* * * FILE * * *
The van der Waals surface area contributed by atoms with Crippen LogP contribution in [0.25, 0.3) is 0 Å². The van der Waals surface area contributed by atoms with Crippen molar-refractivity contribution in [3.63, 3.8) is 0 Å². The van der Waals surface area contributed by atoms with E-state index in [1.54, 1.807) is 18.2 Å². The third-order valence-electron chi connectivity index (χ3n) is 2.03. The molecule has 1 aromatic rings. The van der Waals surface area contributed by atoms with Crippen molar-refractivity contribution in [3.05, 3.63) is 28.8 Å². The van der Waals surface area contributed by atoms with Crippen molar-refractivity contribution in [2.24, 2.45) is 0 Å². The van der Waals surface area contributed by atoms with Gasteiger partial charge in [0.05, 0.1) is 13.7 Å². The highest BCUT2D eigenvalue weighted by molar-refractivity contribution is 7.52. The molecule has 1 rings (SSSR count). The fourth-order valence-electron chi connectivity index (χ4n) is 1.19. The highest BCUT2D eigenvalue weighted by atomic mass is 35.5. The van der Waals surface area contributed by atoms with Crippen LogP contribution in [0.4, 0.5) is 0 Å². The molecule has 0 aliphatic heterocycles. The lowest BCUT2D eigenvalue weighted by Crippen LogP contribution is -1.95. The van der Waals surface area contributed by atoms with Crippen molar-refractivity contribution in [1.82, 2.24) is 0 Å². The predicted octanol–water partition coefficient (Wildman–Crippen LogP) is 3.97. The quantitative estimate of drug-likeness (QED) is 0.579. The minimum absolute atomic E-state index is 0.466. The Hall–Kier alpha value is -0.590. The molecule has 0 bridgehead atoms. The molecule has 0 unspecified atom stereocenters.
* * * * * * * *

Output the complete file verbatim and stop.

The van der Waals surface area contributed by atoms with Crippen LogP contribution in [0.25, 0.3) is 0 Å². The van der Waals surface area contributed by atoms with Crippen molar-refractivity contribution in [3.63, 3.8) is 0 Å². The van der Waals surface area contributed by atoms with E-state index in [1.54, 1.807) is 18.2 Å². The third-order valence-electron chi connectivity index (χ3n) is 2.03. The molecule has 1 aromatic rings. The van der Waals surface area contributed by atoms with Crippen molar-refractivity contribution in [3.05, 3.63) is 28.8 Å². The van der Waals surface area contributed by atoms with Crippen molar-refractivity contribution in [2.24, 2.45) is 0 Å². The van der Waals surface area contributed by atoms with Gasteiger partial charge in [0.05, 0.1) is 13.7 Å². The highest BCUT2D eigenvalue weighted by molar-refractivity contribution is 7.52. The molecule has 1 rings (SSSR count). The fourth-order valence-electron chi connectivity index (χ4n) is 1.19. The highest BCUT2D eigenvalue weighted by atomic mass is 35.5. The van der Waals surface area contributed by atoms with Crippen LogP contribution in [0.4, 0.5) is 0 Å². The molecule has 0 aliphatic heterocycles. The lowest BCUT2D eigenvalue weighted by Crippen LogP contribution is -1.95. The van der Waals surface area contributed by atoms with Crippen molar-refractivity contribution in [1.82, 2.24) is 0 Å². The predicted octanol–water partition coefficient (Wildman–Crippen LogP) is 3.97. The quantitative estimate of drug-likeness (QED) is 0.579. The minimum absolute atomic E-state index is 0.466. The Hall–Kier alpha value is -0.590. The molecule has 0 bridgehead atoms. The molecule has 0 unspecified atom stereocenters.